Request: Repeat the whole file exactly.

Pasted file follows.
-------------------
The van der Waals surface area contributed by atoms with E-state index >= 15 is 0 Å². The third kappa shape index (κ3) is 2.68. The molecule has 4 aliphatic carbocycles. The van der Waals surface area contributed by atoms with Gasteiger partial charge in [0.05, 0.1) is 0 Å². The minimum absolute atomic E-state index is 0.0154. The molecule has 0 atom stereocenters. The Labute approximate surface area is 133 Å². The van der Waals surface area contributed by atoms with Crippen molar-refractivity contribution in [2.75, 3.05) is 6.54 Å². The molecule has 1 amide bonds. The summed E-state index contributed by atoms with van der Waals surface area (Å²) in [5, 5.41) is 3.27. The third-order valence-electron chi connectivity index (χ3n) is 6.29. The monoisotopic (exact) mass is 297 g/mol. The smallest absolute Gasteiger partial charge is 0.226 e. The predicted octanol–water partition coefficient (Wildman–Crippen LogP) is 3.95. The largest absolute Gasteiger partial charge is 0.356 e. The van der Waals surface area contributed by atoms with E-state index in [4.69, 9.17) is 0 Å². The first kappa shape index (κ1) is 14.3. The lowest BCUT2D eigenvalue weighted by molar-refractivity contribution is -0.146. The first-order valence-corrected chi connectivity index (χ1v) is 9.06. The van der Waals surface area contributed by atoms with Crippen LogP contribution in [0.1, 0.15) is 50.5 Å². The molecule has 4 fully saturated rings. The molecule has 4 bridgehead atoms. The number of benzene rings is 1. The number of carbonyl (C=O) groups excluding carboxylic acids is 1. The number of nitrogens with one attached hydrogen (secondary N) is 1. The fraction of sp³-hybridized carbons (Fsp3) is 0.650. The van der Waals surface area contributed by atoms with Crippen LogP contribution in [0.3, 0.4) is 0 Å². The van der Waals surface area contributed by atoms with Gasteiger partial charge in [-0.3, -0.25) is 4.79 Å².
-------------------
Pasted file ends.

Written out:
The van der Waals surface area contributed by atoms with E-state index >= 15 is 0 Å². The third kappa shape index (κ3) is 2.68. The molecule has 4 aliphatic carbocycles. The van der Waals surface area contributed by atoms with Gasteiger partial charge in [0.05, 0.1) is 0 Å². The minimum absolute atomic E-state index is 0.0154. The molecule has 0 atom stereocenters. The Labute approximate surface area is 133 Å². The van der Waals surface area contributed by atoms with Crippen molar-refractivity contribution in [2.75, 3.05) is 6.54 Å². The molecule has 1 amide bonds. The summed E-state index contributed by atoms with van der Waals surface area (Å²) in [5, 5.41) is 3.27. The third-order valence-electron chi connectivity index (χ3n) is 6.29. The monoisotopic (exact) mass is 297 g/mol. The smallest absolute Gasteiger partial charge is 0.226 e. The predicted octanol–water partition coefficient (Wildman–Crippen LogP) is 3.95. The largest absolute Gasteiger partial charge is 0.356 e. The van der Waals surface area contributed by atoms with E-state index in [4.69, 9.17) is 0 Å². The first kappa shape index (κ1) is 14.3. The lowest BCUT2D eigenvalue weighted by molar-refractivity contribution is -0.146. The first-order valence-corrected chi connectivity index (χ1v) is 9.06. The van der Waals surface area contributed by atoms with Crippen LogP contribution in [0.1, 0.15) is 50.5 Å². The molecule has 4 fully saturated rings. The molecule has 4 bridgehead atoms. The number of benzene rings is 1. The number of carbonyl (C=O) groups excluding carboxylic acids is 1. The number of nitrogens with one attached hydrogen (secondary N) is 1. The fraction of sp³-hybridized carbons (Fsp3) is 0.650. The van der Waals surface area contributed by atoms with Crippen LogP contribution in [0.3, 0.4) is 0 Å². The van der Waals surface area contributed by atoms with Gasteiger partial charge in [-0.3, -0.25) is 4.79 Å².